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Embarrassed to budget? See why you shouldn't be

Is there a taboo around budgeting?  We are often happy to be open about other parts of our life, but  money can still be a tricky topic.

Here, Jennie Hammond, Savoo’s Smartest Shopper 2014 and author of the blog  Embarrassingbudgets.co.uk, tells you why you don’t need to be embarrassed to budget, and her top tips to make budgeting easier.

Bodies and budgets

You’ll have seen Dr Christian talking wind and warts on Channel 4’s Embarrassing Bodies, but why do we find it easier to talk about spots and sores than spending and saving? Do we really prefer to talk bunions than budgets?

I guess the concept of money saving means something different to each and every one of us. For some, it will bring about positive thoughts and memories, perhaps a challenge, an opportunity or a sense of achievement; for others, it may act as a stark reminder of difficult times or a real fear of the unknown.

When, in 2013, I had to cut my already-tight budget right back to basics in order to repay my four-figure overdraft, the thought of having to account for every single penny was terrifying.

I was embarrassed to have to turn down invitations from friends because I had no money left for nights out; I was embarrassed that I couldn’t give as much as others in the office whip-rounds; and I was even embarrassed that my Tesco grocery deliveries had so many economy-brand items!

Now, though, I think of money saving, budgeting, and making the most of my limited resources as something to be proud of. I’ve come a long way since I began tightening my belt, so to speak.

In 2014 I was crowned the UK’s Smartest Shopper by discount voucher site Savoo and set up my blog. As a lone parent, I feel a real sense of achievement that I managed to clear a large overdraft whilst still looking after my young son and having lots of fun along the way.

These days, I wouldn’t be without my budget. I see it as a tool, not to restrain me – far from it – but to keep me on the straight and narrow. It helped me get out of debt and it brings relief and the hope of a brighter future.

 

Top tips for better budgeting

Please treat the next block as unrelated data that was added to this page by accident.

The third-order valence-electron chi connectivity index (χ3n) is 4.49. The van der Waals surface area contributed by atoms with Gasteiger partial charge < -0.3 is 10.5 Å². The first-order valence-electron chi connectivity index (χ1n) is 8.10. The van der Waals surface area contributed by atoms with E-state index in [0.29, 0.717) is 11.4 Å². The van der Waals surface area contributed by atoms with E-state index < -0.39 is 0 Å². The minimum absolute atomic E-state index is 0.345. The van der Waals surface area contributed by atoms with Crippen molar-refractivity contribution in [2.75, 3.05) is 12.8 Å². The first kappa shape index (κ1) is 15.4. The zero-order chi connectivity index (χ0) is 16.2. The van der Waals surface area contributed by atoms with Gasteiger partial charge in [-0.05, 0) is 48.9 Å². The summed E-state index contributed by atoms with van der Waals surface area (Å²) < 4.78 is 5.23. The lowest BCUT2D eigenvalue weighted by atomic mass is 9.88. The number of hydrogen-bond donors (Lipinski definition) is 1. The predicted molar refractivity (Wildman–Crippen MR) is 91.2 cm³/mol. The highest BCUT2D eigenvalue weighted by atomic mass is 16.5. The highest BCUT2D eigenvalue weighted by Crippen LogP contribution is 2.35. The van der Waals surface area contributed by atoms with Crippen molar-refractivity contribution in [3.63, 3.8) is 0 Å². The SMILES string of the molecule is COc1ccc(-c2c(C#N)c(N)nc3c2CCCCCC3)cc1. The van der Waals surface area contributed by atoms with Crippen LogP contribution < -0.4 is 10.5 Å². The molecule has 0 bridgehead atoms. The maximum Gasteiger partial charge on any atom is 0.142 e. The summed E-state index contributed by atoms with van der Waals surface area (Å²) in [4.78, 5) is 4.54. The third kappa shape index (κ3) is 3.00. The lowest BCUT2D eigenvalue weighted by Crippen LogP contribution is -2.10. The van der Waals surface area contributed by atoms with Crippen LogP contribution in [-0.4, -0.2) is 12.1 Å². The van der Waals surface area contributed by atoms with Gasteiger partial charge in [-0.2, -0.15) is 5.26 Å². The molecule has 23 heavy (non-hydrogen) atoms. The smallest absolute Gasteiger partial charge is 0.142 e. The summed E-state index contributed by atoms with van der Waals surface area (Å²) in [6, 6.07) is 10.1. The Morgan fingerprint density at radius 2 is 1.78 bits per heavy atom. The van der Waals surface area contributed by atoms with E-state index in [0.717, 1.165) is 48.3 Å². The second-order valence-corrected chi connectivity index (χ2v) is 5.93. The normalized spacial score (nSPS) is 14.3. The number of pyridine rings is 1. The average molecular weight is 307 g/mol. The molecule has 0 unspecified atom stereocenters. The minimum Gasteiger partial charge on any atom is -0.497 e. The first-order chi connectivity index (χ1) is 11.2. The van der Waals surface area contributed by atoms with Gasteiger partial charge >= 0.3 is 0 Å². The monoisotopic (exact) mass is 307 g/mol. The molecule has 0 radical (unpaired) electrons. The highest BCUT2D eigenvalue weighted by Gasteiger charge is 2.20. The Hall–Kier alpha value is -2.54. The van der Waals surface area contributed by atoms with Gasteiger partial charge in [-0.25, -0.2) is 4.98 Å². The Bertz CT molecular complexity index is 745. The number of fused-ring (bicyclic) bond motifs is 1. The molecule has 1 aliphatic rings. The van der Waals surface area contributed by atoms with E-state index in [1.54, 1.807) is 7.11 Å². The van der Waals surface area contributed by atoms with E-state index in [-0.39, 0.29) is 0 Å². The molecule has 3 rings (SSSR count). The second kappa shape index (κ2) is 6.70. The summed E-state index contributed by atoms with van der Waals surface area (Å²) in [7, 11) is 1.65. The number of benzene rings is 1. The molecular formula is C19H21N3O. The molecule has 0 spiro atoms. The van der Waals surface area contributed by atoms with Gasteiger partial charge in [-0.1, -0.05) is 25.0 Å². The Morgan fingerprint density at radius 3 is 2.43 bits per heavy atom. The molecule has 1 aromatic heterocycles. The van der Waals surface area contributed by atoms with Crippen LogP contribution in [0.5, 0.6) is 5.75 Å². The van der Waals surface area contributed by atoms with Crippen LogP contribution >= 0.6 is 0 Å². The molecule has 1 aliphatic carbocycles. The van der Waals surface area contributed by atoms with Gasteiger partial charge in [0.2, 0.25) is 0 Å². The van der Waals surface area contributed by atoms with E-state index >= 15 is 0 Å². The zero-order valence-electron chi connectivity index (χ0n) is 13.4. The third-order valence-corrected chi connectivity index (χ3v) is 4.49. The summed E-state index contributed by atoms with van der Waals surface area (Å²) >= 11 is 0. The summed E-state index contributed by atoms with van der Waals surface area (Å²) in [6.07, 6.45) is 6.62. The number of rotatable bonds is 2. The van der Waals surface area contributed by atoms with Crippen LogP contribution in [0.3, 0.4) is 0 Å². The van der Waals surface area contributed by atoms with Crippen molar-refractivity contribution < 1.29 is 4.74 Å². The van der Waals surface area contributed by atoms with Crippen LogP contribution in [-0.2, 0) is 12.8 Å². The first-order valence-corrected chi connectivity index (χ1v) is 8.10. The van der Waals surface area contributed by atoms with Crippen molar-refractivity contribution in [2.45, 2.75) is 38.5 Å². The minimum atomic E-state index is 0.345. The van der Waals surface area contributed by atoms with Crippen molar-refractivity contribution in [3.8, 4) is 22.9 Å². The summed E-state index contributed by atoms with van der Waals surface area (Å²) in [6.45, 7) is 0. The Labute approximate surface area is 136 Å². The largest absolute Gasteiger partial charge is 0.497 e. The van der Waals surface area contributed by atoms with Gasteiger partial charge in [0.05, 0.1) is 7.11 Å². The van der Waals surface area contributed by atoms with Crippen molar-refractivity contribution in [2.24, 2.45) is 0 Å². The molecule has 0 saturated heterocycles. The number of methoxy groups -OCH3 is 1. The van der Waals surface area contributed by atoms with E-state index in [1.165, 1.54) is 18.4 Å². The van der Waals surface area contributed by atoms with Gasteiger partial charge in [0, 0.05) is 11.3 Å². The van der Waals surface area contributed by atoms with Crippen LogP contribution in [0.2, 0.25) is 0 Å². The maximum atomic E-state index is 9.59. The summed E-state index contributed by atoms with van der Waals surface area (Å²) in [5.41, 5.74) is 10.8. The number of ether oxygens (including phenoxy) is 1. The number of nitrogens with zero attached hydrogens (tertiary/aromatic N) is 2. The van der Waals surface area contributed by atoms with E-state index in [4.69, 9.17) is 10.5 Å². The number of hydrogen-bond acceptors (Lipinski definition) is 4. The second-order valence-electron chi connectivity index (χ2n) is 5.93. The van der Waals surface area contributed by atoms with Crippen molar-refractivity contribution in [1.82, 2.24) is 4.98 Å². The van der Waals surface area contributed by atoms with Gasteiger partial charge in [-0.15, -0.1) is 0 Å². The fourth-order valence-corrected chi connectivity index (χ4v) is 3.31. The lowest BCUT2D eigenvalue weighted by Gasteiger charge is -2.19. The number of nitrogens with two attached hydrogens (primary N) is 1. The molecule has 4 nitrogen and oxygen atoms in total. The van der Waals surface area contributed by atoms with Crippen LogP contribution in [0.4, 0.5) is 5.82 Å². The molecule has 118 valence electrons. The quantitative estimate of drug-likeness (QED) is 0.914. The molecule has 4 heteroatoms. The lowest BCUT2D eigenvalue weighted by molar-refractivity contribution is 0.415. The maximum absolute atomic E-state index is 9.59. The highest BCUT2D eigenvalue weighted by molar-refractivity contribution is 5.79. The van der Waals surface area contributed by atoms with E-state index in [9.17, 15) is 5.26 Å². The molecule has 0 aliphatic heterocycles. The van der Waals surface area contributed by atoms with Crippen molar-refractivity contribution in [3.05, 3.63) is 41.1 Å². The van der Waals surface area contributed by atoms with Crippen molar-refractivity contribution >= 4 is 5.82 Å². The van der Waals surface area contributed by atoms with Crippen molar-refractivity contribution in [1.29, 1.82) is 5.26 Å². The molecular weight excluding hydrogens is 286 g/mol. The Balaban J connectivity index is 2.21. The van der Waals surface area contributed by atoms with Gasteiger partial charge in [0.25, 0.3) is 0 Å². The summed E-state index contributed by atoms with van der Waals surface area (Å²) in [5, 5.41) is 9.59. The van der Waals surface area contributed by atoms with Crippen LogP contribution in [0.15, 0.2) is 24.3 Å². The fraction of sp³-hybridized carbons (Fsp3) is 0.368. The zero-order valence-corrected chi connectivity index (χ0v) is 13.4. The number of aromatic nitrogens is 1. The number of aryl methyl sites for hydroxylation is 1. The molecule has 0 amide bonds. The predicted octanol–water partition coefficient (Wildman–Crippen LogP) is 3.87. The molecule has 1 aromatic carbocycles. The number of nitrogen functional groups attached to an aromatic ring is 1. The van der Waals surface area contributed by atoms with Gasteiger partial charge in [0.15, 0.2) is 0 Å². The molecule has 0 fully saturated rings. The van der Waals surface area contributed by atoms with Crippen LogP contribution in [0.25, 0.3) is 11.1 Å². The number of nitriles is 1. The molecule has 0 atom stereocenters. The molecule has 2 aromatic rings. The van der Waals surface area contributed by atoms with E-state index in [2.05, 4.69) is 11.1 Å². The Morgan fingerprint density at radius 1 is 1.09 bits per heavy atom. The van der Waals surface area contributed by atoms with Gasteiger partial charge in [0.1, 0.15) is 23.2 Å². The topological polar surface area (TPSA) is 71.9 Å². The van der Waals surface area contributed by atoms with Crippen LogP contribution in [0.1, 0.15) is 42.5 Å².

• Do the math. You need to know exactly how much money you have coming in and going out. You’ll need to dig out pay slips, bills and bank statements for this.
  • Check your entitlements. Are you receiving everything you’re entitled to? Find out about in work benefits, such as Working Tax Credit, for those on a low income. (You don’t have to have children to claim Working Tax Credit!)
  • Take on the taxman. Check that you’re paying the right amount of tax. There are ways to pay less income tax, legally – for example, if you wear a uniform to work, if you have to work from home, or if you have a spouse or civil partner who doesn’t use up their full annual tax free allowance.
  • Think about it. Never buy on impulse. If in doubt, leave it out! Save yourself the money, the hassle and the will-I-won’t-I-keep-it debate when you get home.
  • Plan ahead. You can usually buy out-of-season items much cheaper, so look out for camping essentials in autumn and Christmas essentials in spring!
  • Read reviews. Buying cheap is no good if the items aren’t fit for purpose, so check product reviews before you buy.
  • Get online. There are great savings to be made on the internet. If you’re buying online and there’s a box for a discount code, search for one and try it out!
  • Keep smiling! Find ways to have fun for less. One of my favourites is to use my supermarket vouchers for treats and rewards. The fun doesn’t have to stop when the money runs out!

This guest post is from Embarrassing Budgets and doesn’t necessarily reflect the views of the Money Advice Service. You can find out more about Embarrassing Budgets and what they do on their website.

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